Working with nature, Colombia fights air pollution

This year, Bogotá, the capital of Colombia, will begin deploying the first of 1,485 electric buses to replace the diesel vehicles that now dominate its public transit system. The move is expected to prevent the release of 16,000 metric tons of carbon dioxide, or its equivalents, every year.

The switch to electric buses is part of a larger push by Colombia to reduce air pollution, which is linked to thousands of deaths annually and takes a heavy toll on the environment.

But the lack of a robust air quality monitoring system is hampering more aggressive, evidence-based efforts to tackle air pollution.

To address that problem, the country launched the Biodivercities Alliance for a Better Air, in July this year. The programme will help 11 urban settlements identify sources of air pollution. It will also foster the development of nature-based solutions for improving air quality, with the aim of protecting human and ecosystem health.

“Decisions must be made based on data,” said Carlos Correa Escaf, Colombia’s Minister of Environment and Sustainable Development. “With the Biodivercities initiative, we are highlighting the importance of improving availability of information on air quality and emissions to strengthen actions for preventing and reducing air pollution.”

Pollution takes a heavy toll

Some 8 per cent of deaths in Colombia are connected to water and air pollution, and the environmental costs linked to atmospheric pollution nearly doubled between 2009 and 2015, according to the national Institute of Hydrology, Meteorology and Environmental Studies.

The $2.5 million dollar Biodivercities project, which is a play on the words ‘biodiversity’ and ‘cities’, is funded by a national carbon tax that came into force in 2017.

One of the urban enclaves that joined this alliance is Montería, which lies on the banks of the Sinú River and is known for its forests brimming with monkeys and sloths.

As part of the Biodivercities alliance, the city of 500,000 will deploy two new air quality monitoring units to its current system, which is struggling to gather the data required to inform more effective policies. One of these will allow officials for the first time to monitor emissions produced by vehicles. In Montería, an estimated 28 per cent of emissions come from the transport sector.                     

“These new additions will strengthen the existing air quality monitoring network in our city. That will allow us to take corrective, preventive, and mitigation measures,” said Mayor Carlos Ordosgoitia.

The city has already built 42 kilometers of bike lanes and has a public bike rental network with 11,000 users. It is also building the first public river transportation system in Colombia, which will connect the city north to south, link to the public bus system and be powered partly by solar energy.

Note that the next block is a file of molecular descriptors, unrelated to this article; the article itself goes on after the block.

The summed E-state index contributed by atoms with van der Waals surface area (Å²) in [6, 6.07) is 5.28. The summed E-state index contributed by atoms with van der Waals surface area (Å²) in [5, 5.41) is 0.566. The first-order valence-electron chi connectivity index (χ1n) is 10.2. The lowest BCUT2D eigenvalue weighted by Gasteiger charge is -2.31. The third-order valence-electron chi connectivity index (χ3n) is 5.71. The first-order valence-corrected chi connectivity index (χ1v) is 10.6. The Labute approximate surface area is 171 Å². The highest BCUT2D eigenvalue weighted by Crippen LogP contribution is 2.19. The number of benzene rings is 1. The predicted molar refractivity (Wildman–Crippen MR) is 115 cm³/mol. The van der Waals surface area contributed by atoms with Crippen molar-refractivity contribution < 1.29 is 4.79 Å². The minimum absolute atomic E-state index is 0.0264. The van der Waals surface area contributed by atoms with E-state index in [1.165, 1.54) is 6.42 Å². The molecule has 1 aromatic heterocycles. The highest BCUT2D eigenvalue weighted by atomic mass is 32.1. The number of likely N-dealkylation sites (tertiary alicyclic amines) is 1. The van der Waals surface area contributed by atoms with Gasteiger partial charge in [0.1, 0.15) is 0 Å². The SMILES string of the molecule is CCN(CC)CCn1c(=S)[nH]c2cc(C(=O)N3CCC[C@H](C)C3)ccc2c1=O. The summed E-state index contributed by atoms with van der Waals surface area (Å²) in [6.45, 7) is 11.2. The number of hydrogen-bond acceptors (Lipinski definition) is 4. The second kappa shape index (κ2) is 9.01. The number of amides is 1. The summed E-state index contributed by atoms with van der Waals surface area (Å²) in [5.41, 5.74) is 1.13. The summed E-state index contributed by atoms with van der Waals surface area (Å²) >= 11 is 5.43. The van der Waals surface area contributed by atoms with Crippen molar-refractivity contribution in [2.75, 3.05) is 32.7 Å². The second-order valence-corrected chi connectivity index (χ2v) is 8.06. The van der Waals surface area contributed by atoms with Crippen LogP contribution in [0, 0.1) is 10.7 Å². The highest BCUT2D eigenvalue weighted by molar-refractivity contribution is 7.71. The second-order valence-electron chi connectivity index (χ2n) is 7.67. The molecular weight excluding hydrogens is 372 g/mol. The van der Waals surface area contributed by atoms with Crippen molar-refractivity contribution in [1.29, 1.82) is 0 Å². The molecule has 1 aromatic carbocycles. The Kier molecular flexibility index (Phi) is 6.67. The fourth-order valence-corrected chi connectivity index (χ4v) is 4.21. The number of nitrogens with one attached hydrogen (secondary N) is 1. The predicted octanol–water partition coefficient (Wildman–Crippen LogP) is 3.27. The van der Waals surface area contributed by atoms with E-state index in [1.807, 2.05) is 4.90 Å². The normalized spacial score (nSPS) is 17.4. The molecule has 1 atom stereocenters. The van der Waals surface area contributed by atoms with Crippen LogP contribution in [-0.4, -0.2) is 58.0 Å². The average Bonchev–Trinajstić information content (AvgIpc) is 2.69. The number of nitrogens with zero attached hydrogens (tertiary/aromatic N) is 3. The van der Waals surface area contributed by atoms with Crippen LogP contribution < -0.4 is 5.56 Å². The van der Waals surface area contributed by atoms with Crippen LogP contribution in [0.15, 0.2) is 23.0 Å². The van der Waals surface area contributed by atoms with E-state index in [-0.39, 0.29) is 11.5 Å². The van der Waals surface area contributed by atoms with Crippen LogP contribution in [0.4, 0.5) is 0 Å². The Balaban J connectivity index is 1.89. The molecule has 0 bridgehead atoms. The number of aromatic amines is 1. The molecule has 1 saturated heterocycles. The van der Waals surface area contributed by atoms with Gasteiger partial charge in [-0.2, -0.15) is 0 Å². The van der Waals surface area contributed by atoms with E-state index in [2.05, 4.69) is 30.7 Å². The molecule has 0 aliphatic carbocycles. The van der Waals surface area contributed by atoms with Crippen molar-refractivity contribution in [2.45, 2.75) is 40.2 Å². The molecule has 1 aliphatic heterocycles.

Also part of the clean air alliance are Barranquilla, on the Caribbean coast, Leticia, deep in the Amazon Forest, Armenia, one of the biggest cities in Colombia’s coffee belt, and Barrancabermeja, Manizales, Villavicencio, Yopal, Quibdó, Pasto and the Caribbean Island of San Andrés. Nearly 12 per cent of Colombia’s population live in these cities.

Greener cities, cleaner cities

These cities are closely linked to nature geographically, economically and culturally. They are aiming to sustainably capitalize on the forests, mangroves, or wetlands that surround them while reducing their environmental footprint.

“Urban biodiversity cannot be taken apart from urban development,” said Correa Escaf. “With the expansion of air monitoring networks, we will also identify areas to intervene with nature-based solutions, incorporating biodiversity in the urban landscape.”

In Montería, the municipality is preparing a 375-hectare restoration project that will include planting 416,000 indigenous trees.

The environment ministry expects that the Biodivercities alliance will contribute to the national goal of reducing greenhouse gas emissions by 51 per cent by 2030 and reaching carbon neutrality by 2050.

Tracking regional progress

A new assessment by the United Nations Environment Programme (UNEP), launched on the International Day of Clean Air for blue skies, shows that at least 17 of 33 countries in Latin America and the Caribbean have implemented air quality monitoring networks. But additional investment and regulations are required to produce more accurate data that will help improving air quality.

The report calls for more action in the transport sector and in the waste management industry, wherein the open burning of rubbish is common. Just over 50 per cent of regional countries don’t have vehicle emissions standards and 40 per cent don’t regulate or control open burning of waste.

“The links between a healthy air and a healthy planet are now clearer than ever,” said Piedad Martin, UNEP Deputy Regional Director in Latin America and the Caribbean. “In Latin America and the Caribbean, with over 100 million people living in areas susceptible to air pollution, countries need to keep up with innovative efforts to take care of human health while preserving and restoring the rich ecosystems they harbour.”

UNEP works with the Panamerican Health Organization to combat air pollution. It also hosts the Intergovernmental Network on Atmospheric Pollution, which promotes regional cooperation and helps build the capacity of governments. The network emerged from the Forum of Ministers of Environment of the region and is currently crafting an action plan scheduled to be completed by the end of this year.

UN Environment